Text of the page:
The Statistical Edge

Track to Track

A horse moving to a new venue can be an overlooked play

By Bob Gardner

This article covers one of the murkier areas of harness handicapping: evaluating shippers. Note that horses moving between “alternating” tracks are not considered shippers, such as those who move from Buffalo Raceway to Batavia Downs.

I have found that shippers often tend to be under-bet. This may be because of provincialism or neophobia (fear of new situations). How often have you heard the phrase “the horse needs a race over the track?”

This generalization is usually not true. A well-spotted shipper is usually trained and ready to go the first time on the new track.

I have been tracking my bets for the past nine years, correlating different variables with the $2 win price (see March 2017 column titled “Chart Your Biases”). One of the variables I have often tracked is “shipper,” and this has regularly been a profitable bet. From late December 2016 through early July 2017, I placed 73 such bets, winning 44 percent of them, with an index of 1.37, or a return on investment (ROI) of 37 percent.

The best evaluation tool for shippers is the TrackMaster™ speed rating (SR) in the horse’s last race. This accounts for two separate variances: variances from track to track, and day-to-day variances at the same track. If a shipper has the highest SR in the race, chances are he is a solid bet, with some exceptions as noted below.

Another factor to consider is the number of days since the horse’s last race. Under ordinary circumstances, if a horse has missed a week, that is a minor red flag. If a horse has missed two or more weeks (21 days or more between races), he should be avoided altogether. However, in the case of the shipper, the rules on layoffs can be relaxed, since you should work under the assumption that the horse is fit and ready for the race. But it is not advisable to place a bet on the horse if the layoff is more than 28 days — unless he put in a good qualifying race in the interim.

Another important factor is whether the horse is shipping from a major track to a minor track or vice versa. I have found that horses “shipping down” from a major track to a minor track often are good bets. Perhaps my favorite is the Meadowlands Racetrack to Freehold Raceway shipper. These shippers often seem to win regardless of the SR. In addition, horses “shipping down” from Hoosier Park tend to be good bets. However, horses shipping from Pompano Park rarely win the first time out. (Perhaps they need a few weeks to become acclimated to the cooler climate).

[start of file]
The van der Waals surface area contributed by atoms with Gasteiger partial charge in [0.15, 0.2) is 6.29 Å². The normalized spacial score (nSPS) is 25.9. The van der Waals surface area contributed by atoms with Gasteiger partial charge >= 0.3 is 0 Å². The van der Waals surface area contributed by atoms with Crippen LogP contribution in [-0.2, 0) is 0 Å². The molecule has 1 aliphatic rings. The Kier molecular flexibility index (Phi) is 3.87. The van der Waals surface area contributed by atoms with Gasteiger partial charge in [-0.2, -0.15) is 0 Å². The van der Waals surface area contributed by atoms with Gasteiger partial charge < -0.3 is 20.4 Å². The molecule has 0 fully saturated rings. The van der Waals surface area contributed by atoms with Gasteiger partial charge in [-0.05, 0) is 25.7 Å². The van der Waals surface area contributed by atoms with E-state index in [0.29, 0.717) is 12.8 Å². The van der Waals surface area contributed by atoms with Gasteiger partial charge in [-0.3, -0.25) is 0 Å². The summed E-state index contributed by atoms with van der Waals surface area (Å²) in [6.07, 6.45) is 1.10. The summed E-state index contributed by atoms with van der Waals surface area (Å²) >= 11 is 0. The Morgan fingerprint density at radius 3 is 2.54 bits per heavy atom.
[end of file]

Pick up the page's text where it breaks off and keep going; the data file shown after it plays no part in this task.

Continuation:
Horses going from minor tracks to major tracks should be avoided. I have seen many examples of horses finishing up the track when shipping from a minor Ontario track to Woodbine or Mohawk, even if the horse had the top SR.

Another helpful tool to use when evaluating shippers is the replay of the horse’s last race. This is a good tool under any circumstances, but especially in the case of a shipper. If the horse shows breaks on a bigger track, he should be avoided if shipping to a smaller track. On the other hand, if he shows a break on a smaller track, perhaps you can overlook them if he’s shipping to a bigger track, because of the milder turns.

When watching the replay, observe how the horse handled the turns. If he had difficulty handling the turns on a bigger track, it is safe to assume that he will have more trouble with the turns on the smaller track. Also, take into account the horse’s size. If he is a big horse, he may be better-suited for a bigger track with its milder turns.

One of my favorite horses this year is the handsome brown gelding Talldarknhandsome. As the name suggests, he is a big horse. He raced at Monticello and Saratoga—both half-mile tracks—then was shipped to Plainridge Park, a five-eighths-mile track with milder turns. I placed a winning bet on him, sometimes with decent prices, in four of five starts at Plainridge. He even set a lifetime mark of 1:52.3 at age 9.

As you can see, evaluating shippers is a murky endeavor. But this does not mean that shippers should be summarily dismissed. On the contrary, if you evaluate the factors discussed above, and really get the hang of it, betting on shippers could potentially expand your portfolio of winning wagering opportunities.

To see more from the September 2017 issue of Hoof Beats, click here.

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